- Adaptability assures AP community while selectivity allows the multi-share-class portfolio manager to choose which bonds to sell outright and which to redeem away and execute during the trading day based on expected redemptions
- Disclosing pricing sources reduces AP error in estimating iNAV and end-of-day NAV; protecting pricing sources discourages reverse-engineering of the full portfolio, thereby making front-running more difficult
- Calculating NAV on the bid aligns the redemption basket with fund NAV
There is plenty of evidence of the two issuers’ market positioning around these goals, especially in historic flows data (and associated capital gains results) and in their response time following a market reversal.
Blackrock’s AGG serves as a trading vehicle with a steady history of creations and redemptions. Vanguard’s BND has largely served as an asset aggregator and can go months without redemptions. As shown in the chart below, until a few weeks ago, BND had not seen significant redemptions for five years.
AGG’s consistent redemptions have allowed it to avoid passing through annual capital gains. BND, with few ETF redemptions and a portfolio shared with mutual fund share classes, has fewer opportunities for tax management. It is reasonable to assume that tax management was on BND’s portfolio manager’s mind as redemptions began to roll in.
Capital Gains as a % of NAV (NAVs as of 12/31 the Previous Year)
The Market Responds
As flows turned negative, it seems that Blackrock’s capital markets practices allowed ETF trading firms to estimate the value of the redemption basket while Vanguard’s practices created some relative uncertainty, and therefore pushed BND’s price returns below AGG’s for a few trading days. As time went by and the pace of BND’s redemptions slowed, the gap closed and even reversed during AGG’s heaviest redemption days.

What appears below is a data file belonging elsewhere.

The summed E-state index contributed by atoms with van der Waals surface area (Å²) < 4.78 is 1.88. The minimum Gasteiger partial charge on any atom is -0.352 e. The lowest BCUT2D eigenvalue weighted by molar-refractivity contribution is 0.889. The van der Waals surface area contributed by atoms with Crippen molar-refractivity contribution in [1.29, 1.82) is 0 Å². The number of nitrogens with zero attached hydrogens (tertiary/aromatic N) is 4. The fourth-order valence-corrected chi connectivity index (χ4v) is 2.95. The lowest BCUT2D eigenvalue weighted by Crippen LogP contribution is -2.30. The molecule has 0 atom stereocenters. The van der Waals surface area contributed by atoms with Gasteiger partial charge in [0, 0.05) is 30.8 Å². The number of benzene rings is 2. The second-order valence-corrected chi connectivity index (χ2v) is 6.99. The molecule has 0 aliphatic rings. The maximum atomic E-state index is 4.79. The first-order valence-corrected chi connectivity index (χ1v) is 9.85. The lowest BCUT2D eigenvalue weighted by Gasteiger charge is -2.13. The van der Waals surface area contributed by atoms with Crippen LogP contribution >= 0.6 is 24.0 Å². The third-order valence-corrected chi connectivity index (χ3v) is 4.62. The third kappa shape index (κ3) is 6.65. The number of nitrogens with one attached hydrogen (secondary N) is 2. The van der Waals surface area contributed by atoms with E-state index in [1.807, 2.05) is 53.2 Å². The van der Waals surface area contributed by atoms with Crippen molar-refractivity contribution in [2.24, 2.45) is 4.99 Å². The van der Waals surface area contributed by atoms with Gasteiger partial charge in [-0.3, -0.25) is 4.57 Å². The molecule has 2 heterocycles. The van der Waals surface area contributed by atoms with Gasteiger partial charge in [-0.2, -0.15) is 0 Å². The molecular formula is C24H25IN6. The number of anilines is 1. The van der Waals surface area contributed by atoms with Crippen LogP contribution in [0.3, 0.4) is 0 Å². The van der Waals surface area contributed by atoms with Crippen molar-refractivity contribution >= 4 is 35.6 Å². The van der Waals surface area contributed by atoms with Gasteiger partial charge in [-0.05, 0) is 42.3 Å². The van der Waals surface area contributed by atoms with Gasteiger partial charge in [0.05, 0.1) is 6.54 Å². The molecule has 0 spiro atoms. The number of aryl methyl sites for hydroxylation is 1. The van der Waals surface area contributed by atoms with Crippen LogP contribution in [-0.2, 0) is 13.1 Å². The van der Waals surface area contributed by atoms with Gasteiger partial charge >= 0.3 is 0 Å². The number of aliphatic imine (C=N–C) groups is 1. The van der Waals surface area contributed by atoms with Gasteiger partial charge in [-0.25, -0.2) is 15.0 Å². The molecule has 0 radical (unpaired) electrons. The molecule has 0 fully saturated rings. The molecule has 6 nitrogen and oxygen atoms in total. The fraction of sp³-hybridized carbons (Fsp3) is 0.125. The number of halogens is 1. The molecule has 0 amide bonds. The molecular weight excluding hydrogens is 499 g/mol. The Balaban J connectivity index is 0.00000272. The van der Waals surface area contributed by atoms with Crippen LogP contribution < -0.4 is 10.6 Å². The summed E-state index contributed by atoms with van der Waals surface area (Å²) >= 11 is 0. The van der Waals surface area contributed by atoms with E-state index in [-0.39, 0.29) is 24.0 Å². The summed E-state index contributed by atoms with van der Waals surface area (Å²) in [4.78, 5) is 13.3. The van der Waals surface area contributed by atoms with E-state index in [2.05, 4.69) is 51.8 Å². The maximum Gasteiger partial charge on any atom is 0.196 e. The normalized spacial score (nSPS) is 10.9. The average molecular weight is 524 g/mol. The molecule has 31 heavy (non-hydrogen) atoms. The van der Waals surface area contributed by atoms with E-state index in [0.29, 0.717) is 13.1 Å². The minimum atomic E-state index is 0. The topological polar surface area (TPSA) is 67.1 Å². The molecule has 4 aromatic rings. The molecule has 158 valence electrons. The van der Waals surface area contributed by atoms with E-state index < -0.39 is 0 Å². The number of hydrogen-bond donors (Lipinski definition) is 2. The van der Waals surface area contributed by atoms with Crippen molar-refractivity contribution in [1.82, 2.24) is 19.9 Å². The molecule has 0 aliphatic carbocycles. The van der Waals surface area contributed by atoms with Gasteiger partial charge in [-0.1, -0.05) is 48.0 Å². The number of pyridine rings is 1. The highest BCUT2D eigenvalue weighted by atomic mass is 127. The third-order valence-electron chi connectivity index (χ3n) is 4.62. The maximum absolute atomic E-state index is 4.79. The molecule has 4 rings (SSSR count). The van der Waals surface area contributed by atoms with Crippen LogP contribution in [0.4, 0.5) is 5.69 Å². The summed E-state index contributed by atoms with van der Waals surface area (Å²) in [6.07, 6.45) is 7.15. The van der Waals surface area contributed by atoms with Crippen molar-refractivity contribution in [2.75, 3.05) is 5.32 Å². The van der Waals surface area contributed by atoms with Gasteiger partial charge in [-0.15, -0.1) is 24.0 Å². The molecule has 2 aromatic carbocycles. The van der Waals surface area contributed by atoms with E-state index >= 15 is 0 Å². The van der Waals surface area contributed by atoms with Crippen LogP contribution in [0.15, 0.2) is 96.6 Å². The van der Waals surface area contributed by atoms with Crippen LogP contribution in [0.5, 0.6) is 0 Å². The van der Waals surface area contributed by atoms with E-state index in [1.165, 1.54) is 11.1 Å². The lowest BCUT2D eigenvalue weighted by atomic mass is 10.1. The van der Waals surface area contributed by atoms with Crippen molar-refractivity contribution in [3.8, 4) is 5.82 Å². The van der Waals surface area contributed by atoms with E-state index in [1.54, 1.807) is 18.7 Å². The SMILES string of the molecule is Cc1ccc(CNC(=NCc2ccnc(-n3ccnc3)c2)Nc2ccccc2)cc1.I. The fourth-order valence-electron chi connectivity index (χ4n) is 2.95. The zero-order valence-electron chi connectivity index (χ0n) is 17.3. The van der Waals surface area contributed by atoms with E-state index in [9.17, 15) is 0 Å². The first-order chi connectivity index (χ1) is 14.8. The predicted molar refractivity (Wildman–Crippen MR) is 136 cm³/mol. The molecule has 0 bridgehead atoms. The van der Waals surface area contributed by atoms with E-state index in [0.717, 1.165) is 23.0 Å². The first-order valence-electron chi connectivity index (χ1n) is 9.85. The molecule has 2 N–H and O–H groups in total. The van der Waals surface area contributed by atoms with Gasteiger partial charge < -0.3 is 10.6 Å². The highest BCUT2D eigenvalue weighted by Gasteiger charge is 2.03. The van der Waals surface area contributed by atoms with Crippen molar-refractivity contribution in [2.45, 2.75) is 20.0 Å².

Focusing on the first hour of trading on March 12, BND’s spreads widened as its price fell, suggesting that anticipated redemption activity increased uncertainty in real time.
If you’re going to be a tactical trader or a panic-seller, you’re better off in a fixed income mutual fund than an ETF because the NAV staleness will work in your favor. If you’re a strategic investor, choose an ETF to avoid subsidizing panic sellers. ETFs isolate trading costs to buyers and sellers, shielding ongoing investors while bond fund NAVs adjust slowly to market changes such that a market slide would render NAV at a premium to an ETF’s trading price. Mutual funds trade at NAV only; ETFs trade for cash on the stock exchanges.
The caveat here is if you must panic-trade an ETF, choose an issuer that prioritizes liquidity. If you can truly stay the course, choose one that manages for the long term.
As Jack Bogle, founder of Vanguard said, “During the past decade, the principles of the traditional index fund have been challenged by a sort of wolf in sheep’s clothing, the exchange-traded fund. But let me be clear. There is nothing wrong with investing in those indexed ETFs that track the broad stock market, just so long as you don’t trade them.”
BND’s underlying index is a float-adjusted version of the Bloomberg Barclays Aggregate Bond Index. The two are largely similar but do have a few minor differences.
Blackrock raised cash redemption fees on the iShares Short Maturity Bond ETF from 0.50% to 2.00% on March 20.
Vanguard imposed variable redemption fees on certain ETFs on March 19, but BND was not affected.
This article was republished with permission from FactSet. View the original article here.